A Series Test Fixture for Measuring Impedance
with Scotty’s MSA
The series test fixture puts the device under test (DUT) in series between the tracking generator output, padded to provide a 50-ohm interface, and the MSA input, also padded. The higher the impedance, the lower the signal level reaching the MSA. Even though this fixture is not a reflection bridge, it can be used to measure reflection (and hence impedance). By performing OSL calibration, we allow the MSA to mathematically transform the measured input into the reflection coefficient of the DUT.
The series arrangement is best suited to a fixture in which you directly solder the DUT. However, this makes OSL calibration difficult, and also makes it difficult to test a number of different DUTs. I created a fixture using two SMA connectors and two alligator clips, to make it easy to remove one DUT and insert another. Here is a photo of the fixture:
The fixture was made by soldering together two right-angle SMA connectors. I put a small piece of Teflon (from a coax cable) on each center pin as a standoff, and soldered alligator clips on the ends. The clips are slightly angled to separate their ends a little. The photo shows a brass strip which I used as the “Short” for calibration. A homemade attenuator with high return loss was attached directly to the SMA connectors. Before measuring, OSL calibration was performed using the above Short, an Open (nothing in the clips) and a load consisting of an axial 50-ohm resistor whose body length closely matched the spacing of the clips, so there were almost no exposed leads.
This document shows the measurement of various resistances using the series fixture and the MSA. Most of these scans run all the way to 1 GHz just to get a complete view, but at the higher impedances the lower frequencies are the most relevant. (The area above 800 MHz is a mess in many these scans, because I had low pass filters attached to the TG output and MSA input that start to kick in at 700 MHz.)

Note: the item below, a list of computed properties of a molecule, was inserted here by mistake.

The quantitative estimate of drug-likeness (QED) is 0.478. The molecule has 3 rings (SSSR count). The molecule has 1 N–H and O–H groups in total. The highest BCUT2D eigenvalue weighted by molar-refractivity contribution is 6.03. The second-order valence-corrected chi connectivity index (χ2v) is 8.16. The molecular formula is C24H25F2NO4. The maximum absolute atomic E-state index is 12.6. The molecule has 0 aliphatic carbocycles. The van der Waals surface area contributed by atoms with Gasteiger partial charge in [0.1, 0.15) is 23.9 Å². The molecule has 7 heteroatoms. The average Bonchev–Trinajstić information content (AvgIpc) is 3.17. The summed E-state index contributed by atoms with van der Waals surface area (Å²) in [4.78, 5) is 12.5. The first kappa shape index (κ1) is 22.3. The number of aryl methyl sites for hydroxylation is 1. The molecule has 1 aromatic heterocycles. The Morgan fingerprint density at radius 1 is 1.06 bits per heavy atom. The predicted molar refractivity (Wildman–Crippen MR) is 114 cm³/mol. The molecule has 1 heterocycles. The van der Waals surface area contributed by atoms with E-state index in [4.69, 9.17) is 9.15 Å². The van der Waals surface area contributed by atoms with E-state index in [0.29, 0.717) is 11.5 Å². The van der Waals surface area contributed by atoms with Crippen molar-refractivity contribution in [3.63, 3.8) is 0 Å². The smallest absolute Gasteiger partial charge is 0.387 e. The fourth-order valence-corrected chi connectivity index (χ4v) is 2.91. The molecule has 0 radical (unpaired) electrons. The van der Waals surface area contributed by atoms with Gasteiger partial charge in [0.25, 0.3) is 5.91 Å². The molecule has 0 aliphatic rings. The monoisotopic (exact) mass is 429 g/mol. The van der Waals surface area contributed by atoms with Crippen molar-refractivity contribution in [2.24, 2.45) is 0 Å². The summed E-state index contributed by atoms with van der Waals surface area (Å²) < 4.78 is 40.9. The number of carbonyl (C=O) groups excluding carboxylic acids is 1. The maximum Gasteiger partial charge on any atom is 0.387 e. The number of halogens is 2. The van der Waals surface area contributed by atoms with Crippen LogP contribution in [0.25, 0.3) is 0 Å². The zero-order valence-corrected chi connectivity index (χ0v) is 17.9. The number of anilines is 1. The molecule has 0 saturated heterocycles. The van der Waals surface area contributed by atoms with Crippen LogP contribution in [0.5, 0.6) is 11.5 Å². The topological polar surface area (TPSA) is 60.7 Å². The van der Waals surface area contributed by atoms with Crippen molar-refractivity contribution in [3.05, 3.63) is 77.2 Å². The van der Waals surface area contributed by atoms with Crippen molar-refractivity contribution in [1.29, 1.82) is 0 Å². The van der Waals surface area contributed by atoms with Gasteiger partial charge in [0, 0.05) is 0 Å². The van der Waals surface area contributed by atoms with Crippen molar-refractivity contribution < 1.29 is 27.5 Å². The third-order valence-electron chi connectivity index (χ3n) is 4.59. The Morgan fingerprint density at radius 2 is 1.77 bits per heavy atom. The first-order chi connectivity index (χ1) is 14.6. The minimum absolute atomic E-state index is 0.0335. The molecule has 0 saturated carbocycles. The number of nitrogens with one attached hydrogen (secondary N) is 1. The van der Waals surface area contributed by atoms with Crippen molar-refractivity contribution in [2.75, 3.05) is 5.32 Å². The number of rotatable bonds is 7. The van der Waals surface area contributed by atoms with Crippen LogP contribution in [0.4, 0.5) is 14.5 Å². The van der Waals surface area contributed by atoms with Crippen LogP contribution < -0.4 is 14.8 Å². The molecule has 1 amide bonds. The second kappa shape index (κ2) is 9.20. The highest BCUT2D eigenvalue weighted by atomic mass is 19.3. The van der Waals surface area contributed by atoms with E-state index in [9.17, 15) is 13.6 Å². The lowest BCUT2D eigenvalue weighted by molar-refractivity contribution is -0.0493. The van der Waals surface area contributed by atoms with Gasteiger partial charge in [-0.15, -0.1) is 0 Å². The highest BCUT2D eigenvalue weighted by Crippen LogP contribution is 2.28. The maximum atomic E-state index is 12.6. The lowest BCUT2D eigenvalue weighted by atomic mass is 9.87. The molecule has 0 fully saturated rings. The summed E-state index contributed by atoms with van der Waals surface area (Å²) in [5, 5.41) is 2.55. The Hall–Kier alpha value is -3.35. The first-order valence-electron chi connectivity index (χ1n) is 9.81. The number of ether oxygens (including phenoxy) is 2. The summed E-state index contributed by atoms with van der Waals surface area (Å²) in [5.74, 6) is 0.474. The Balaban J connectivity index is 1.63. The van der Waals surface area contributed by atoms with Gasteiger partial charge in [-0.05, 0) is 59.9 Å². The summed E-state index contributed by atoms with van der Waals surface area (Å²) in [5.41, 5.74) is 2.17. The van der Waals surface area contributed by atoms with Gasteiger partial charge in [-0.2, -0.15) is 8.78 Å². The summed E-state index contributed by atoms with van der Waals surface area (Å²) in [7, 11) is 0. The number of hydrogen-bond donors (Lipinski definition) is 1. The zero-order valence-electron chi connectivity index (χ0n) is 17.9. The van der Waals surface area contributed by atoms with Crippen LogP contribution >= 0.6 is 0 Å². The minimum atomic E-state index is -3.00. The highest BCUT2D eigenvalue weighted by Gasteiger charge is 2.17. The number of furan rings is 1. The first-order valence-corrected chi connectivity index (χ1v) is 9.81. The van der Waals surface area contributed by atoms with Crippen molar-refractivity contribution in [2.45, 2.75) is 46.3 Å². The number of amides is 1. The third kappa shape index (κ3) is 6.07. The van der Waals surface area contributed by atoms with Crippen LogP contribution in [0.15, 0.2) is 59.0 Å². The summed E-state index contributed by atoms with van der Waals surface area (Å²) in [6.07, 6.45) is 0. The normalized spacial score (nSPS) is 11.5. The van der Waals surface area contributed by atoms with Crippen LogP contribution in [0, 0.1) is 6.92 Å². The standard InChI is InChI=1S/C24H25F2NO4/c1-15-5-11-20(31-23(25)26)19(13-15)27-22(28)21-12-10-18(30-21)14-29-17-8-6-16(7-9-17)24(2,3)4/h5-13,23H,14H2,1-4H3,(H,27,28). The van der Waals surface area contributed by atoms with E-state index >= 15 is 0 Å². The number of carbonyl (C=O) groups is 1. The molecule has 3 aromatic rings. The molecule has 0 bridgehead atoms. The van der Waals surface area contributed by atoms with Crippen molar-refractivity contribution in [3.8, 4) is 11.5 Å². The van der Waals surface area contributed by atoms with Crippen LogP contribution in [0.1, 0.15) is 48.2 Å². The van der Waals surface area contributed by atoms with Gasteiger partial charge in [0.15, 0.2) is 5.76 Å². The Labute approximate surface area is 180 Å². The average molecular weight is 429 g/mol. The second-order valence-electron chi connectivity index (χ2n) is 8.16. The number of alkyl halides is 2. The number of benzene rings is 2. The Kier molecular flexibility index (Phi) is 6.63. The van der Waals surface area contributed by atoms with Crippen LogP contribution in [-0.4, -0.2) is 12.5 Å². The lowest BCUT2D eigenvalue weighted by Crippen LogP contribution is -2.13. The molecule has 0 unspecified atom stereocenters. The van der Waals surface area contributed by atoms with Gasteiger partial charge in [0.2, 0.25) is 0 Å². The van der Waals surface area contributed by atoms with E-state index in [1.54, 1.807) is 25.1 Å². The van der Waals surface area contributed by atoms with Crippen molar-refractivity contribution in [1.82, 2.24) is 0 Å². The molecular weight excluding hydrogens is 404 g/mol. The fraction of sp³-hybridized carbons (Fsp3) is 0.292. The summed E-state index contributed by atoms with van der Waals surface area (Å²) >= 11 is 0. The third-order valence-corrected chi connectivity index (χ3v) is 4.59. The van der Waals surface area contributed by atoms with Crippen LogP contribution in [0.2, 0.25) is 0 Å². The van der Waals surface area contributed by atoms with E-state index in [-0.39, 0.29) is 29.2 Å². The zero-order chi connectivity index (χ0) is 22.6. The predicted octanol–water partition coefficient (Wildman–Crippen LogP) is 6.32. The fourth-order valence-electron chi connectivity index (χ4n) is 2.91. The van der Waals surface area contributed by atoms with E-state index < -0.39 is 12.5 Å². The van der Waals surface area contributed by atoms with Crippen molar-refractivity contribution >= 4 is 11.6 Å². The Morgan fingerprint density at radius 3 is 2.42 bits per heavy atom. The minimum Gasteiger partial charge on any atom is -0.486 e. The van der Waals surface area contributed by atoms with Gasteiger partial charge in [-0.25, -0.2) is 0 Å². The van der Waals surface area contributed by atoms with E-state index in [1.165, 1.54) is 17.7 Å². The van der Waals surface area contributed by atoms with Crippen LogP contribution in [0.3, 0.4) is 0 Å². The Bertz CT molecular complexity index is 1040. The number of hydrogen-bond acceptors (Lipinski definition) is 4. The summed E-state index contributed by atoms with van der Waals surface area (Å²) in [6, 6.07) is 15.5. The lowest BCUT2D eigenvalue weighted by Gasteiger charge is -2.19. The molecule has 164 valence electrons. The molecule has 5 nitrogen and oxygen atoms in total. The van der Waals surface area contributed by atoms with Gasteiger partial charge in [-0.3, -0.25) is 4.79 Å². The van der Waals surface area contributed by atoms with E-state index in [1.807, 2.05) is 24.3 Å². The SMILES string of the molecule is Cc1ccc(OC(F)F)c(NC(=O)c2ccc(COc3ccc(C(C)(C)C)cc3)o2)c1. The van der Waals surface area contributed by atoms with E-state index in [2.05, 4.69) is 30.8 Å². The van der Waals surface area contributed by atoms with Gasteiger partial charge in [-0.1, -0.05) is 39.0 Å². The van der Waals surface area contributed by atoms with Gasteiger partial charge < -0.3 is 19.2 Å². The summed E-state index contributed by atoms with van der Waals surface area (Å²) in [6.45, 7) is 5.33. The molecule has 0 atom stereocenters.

2.7 ohms is good at low frequency but only OK at 100 MHz, then deteriorates. The response of the series fixture is such that with low impedances very small errors in the measurement translate to large impedance errors. So we are starting at a level of impedance for which the fixture is not really designed. But it still does well at low frequencies.
At 21.8 ohms, the response is beginning to settle down and is very respectable to several hundred MHz.
A 50-ohm resistor measured very well (this image was taken with a revised fixture, described near the end of this document).
The above 50-ohm resistor measured nearly perfectly to 800 MHz, where the filters took over.
Things are almost as good for the next higher impedance.
At 218 ohms, we are in the range where the series fixture should shine, and it looks extremely good until we get to the point where the filters destroy the signal. This is pretty good for a kludge fixture with alligator clips, and leaded resistors. Note that below 50 ohms I usually graph series resistance and series inductance, which probably fits what is really going on. Above that, I switch to parallel resistance and capacitance. It is very important to do so, because if a resistor acts like a series resistor and inductor, a graph of parallel resistance will not represent the resistance of the resistor itself, but rather the effective parallel resistance of the circuit as a whole, which may be a significantly different number. You can decide which way to go based on the graph of series inductance; when it becomes negative you need to switch to parallel capacitance (and vice-versa).